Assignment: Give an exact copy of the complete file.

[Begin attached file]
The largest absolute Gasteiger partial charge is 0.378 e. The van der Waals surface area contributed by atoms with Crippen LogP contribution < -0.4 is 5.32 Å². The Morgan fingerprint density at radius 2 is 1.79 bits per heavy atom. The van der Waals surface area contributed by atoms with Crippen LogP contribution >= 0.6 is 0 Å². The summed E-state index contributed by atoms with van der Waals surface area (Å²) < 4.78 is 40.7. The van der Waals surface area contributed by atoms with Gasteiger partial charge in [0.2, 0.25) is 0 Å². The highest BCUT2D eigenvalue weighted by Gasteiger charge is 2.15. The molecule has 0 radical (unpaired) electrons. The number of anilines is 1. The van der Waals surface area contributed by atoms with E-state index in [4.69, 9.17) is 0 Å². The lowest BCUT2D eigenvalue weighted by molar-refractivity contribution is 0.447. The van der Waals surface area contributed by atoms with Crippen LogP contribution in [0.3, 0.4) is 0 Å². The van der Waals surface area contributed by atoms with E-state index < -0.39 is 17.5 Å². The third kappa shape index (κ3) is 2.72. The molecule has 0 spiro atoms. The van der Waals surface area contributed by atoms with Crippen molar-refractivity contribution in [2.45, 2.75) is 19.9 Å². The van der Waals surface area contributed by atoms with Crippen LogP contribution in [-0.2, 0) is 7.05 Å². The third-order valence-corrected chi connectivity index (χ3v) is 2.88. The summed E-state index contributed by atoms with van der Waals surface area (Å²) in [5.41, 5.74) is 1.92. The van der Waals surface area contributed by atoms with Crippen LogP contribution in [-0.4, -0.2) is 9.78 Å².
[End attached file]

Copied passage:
The largest absolute Gasteiger partial charge is 0.378 e. The van der Waals surface area contributed by atoms with Crippen LogP contribution < -0.4 is 5.32 Å². The Morgan fingerprint density at radius 2 is 1.79 bits per heavy atom. The van der Waals surface area contributed by atoms with Crippen LogP contribution >= 0.6 is 0 Å². The summed E-state index contributed by atoms with van der Waals surface area (Å²) < 4.78 is 40.7. The van der Waals surface area contributed by atoms with Gasteiger partial charge in [0.2, 0.25) is 0 Å². The highest BCUT2D eigenvalue weighted by Gasteiger charge is 2.15. The molecule has 0 radical (unpaired) electrons. The number of anilines is 1. The van der Waals surface area contributed by atoms with E-state index in [4.69, 9.17) is 0 Å². The lowest BCUT2D eigenvalue weighted by molar-refractivity contribution is 0.447. The van der Waals surface area contributed by atoms with Crippen LogP contribution in [0.3, 0.4) is 0 Å². The van der Waals surface area contributed by atoms with E-state index < -0.39 is 17.5 Å². The third kappa shape index (κ3) is 2.72. The molecule has 0 spiro atoms. The van der Waals surface area contributed by atoms with Crippen molar-refractivity contribution in [2.45, 2.75) is 19.9 Å². The van der Waals surface area contributed by atoms with Crippen LogP contribution in [-0.2, 0) is 7.05 Å². The third-order valence-corrected chi connectivity index (χ3v) is 2.88. The summed E-state index contributed by atoms with van der Waals surface area (Å²) in [5.41, 5.74) is 1.92. The van der Waals surface area contributed by atoms with Crippen LogP contribution in [-0.4, -0.2) is 9.78 Å².